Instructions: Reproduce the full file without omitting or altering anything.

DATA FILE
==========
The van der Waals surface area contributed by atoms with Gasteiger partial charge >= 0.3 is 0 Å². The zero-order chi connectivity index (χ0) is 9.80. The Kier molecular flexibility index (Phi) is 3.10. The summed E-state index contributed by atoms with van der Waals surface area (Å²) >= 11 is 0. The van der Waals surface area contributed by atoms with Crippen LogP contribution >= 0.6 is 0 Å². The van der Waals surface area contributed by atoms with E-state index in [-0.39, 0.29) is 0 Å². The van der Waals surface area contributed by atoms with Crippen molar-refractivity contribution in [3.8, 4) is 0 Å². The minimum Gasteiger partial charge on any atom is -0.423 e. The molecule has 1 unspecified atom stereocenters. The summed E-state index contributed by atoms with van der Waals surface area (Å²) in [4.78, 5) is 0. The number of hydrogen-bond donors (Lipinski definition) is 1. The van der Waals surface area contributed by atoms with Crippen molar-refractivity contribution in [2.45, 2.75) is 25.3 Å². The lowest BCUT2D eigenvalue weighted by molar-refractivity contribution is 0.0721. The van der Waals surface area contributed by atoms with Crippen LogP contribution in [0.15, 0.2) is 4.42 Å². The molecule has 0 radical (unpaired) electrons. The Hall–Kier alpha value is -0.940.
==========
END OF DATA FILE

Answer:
The van der Waals surface area contributed by atoms with Gasteiger partial charge >= 0.3 is 0 Å². The zero-order chi connectivity index (χ0) is 9.80. The Kier molecular flexibility index (Phi) is 3.10. The summed E-state index contributed by atoms with van der Waals surface area (Å²) >= 11 is 0. The van der Waals surface area contributed by atoms with Crippen LogP contribution >= 0.6 is 0 Å². The van der Waals surface area contributed by atoms with E-state index in [-0.39, 0.29) is 0 Å². The van der Waals surface area contributed by atoms with Crippen molar-refractivity contribution in [3.8, 4) is 0 Å². The minimum Gasteiger partial charge on any atom is -0.423 e. The molecule has 1 unspecified atom stereocenters. The summed E-state index contributed by atoms with van der Waals surface area (Å²) in [4.78, 5) is 0. The number of hydrogen-bond donors (Lipinski definition) is 1. The van der Waals surface area contributed by atoms with Crippen molar-refractivity contribution in [2.45, 2.75) is 25.3 Å². The lowest BCUT2D eigenvalue weighted by molar-refractivity contribution is 0.0721. The van der Waals surface area contributed by atoms with Crippen LogP contribution in [0.15, 0.2) is 4.42 Å². The molecule has 0 radical (unpaired) electrons. The Hall–Kier alpha value is -0.940.